From OCD crisis to a joyful life - Georgina's story
Trigger/content warning: self-harm
For Mental Health Awareness Week, Georgina reflects on her long-term struggle with obsessive compulsive disorder (OCD) and how far she has come since her last crisis. Although her condition was unmanageable ten years ago, Georgina has taken steps to better her wellbeing and is now able to appreciate life more.
Those early days come back to me in flashes - scalding water on my hands, blood seeping from my nail beds, my mother’s tears. Long days, longer nights. A scream of anguish leaving my body as I collapsed on the laundry room floor. The memories play back like a horror movie, as if I were an unfortunate lead character subjected to some cruel torture day after day. I suppose that’s exactly what happened when it came down to it.
My OCD (obsessive compulsive disorder) developed when I was seventeen. My obsessions were largely contamination based at the beginning. Excessive cleaning and handwashing are commonly associated with OCD, yet I still failed to recognise those symptoms in myself. Rather than being afraid of catching an illness, I was convinced I already had one; that I’d pass it on to others if I didn’t engage in increasingly elaborate cleaning and washing rituals.
OCD is my clingiest, most toxic frenemy. It is a shapeshifter; taking on new and more frightening forms.
At the height of my crisis, I was spending up to ten hours each day in a continuous cleaning ritual. I couldn’t break my rituals to eat or drink, so I lost weight and became unwell. On top of that, I limited my food and water intake so that I didn’t need to use the bathroom throughout the day – the hours of rituals that came with a trip to the loo was too much to contemplate.
I had to scrub everything – my hands, my body, the surfaces – in sets of eight. To this day, I don’t know why that number was important. But eight soon became sixteen, which became thirty-two, and so on. I’d scrub my body until I fainted in the shower, clean my bedroom until I had repetitive strain injuries. My OCD told me that my fingernails had to be cut as short as possible in case of germs, so I cut them until they bled. I used boiling water and bleach products on my bare hands, so they were covered in ghastly rashes and blisters that I hid from friends and family. During my first year of university, I spent more hours in a doctor’s office than a lecture theatre – desperately seeking reassurance that I wasn’t the disgusting, diseased thing my mind wanted me to believe I was.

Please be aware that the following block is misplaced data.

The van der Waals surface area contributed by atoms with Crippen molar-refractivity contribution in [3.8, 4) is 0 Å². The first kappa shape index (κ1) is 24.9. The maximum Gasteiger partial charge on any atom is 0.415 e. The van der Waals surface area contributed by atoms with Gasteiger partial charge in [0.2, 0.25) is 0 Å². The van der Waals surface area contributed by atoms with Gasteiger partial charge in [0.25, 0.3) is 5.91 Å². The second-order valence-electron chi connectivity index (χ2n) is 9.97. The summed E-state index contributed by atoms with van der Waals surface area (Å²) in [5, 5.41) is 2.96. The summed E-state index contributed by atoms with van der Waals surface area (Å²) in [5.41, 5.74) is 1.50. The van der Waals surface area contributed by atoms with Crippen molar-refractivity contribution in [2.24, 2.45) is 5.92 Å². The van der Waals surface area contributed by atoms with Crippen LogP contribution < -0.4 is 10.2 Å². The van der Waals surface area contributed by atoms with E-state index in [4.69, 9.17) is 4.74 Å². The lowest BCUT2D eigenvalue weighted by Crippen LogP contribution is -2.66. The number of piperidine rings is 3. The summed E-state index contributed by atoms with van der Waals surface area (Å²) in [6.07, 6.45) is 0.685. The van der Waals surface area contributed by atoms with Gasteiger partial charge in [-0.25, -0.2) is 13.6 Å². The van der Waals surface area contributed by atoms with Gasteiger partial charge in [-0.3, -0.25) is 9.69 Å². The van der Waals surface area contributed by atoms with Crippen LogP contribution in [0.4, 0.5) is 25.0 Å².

I don’t know how I convinced myself to keep waking up every morning. At my worst, the only peace I could find lived in the depths of the night - in a state of heavy semi-consciousness after my mind had finally run itself into exhaustion. It’s not that I never wanted to wake up, exactly, but those moments of late-night peace were like a drug to me. The temptation to cling on to sleep grew stronger the more difficult my waking hours became.
It stole so much from me, entire years of my life, but gave me nothing back.
At first, I resisted psychological input. After all, my OCD had convinced me that my disease was a physical one; that the solution would come when I had finally decontaminated myself to my mind’s satisfaction (spoiler alert – I never would). My first step towards treatment came when my desperate mother called up our local doctor’s surgery in tears, shoved the phone into my hand, and begged me to speak to them, to say anything. Through my own tears, I agreed with the kind receptionist that I would attend an appointment. During the appointment, I found it almost impossible to articulate what was going on in my mind. But that messy first appointment put me on a pathway to a diagnosis, medication and the therapy I so desperately needed.
I wish I could tell you that I was diagnosed, received treatment, and then put that phase of my life behind me. I wish for myself and for every other sufferer out there, that it could be so simple. OCD is my clingiest, most toxic frenemy. It is a shapeshifter; taking on new and more frightening forms every time I learn how to overcome the previous one. It has taken me over a decade to develop my toolkit of medication, therapy, and techniques to fight back, but fight I must, and I’m finally winning the battle.
I still need to actively fight my obsessive thoughts hundreds of times each day.
Ten years ago, I couldn’t work or study. OCD sabotaged every romantic relationship, every family gathering, every new friendship. It took my smart, imaginative brain and poured poison in it, until I was too consumed with my obsessions to read or to learn or to think at all. It stole so much from me, entire years of my life, but gave me nothing back.
Today, I’m in my twenties. I still have OCD and probably always will. But now, I know how to fight it, how to make it small so that my life can be big. I’m a trainee solicitor in a big city. I thrive at work, study part-time, and my life is full of beautiful friendships. I take medication, have had hours of therapy, and still need to actively fight my obsessive thoughts hundreds of times each day. It’s not easy, and it probably never will be, but it’s worth it. Because I can travel, exercise, hug people, walk my dog, share delicious food, do my laundry, wear jewellery, stay hydrated, touch my face, paint my nails – so many small things and so many huge things that my OCD had taken from me over the years. I don’t need to hide my hands under the table anymore. I can sleep – not the desperate dregs of sleep I used to grasp at to escape my thoughts, but real, peaceful sleep that I fall into at the end of a busy day; knowing that whatever happened before, and whatever happens next, I can overcome.
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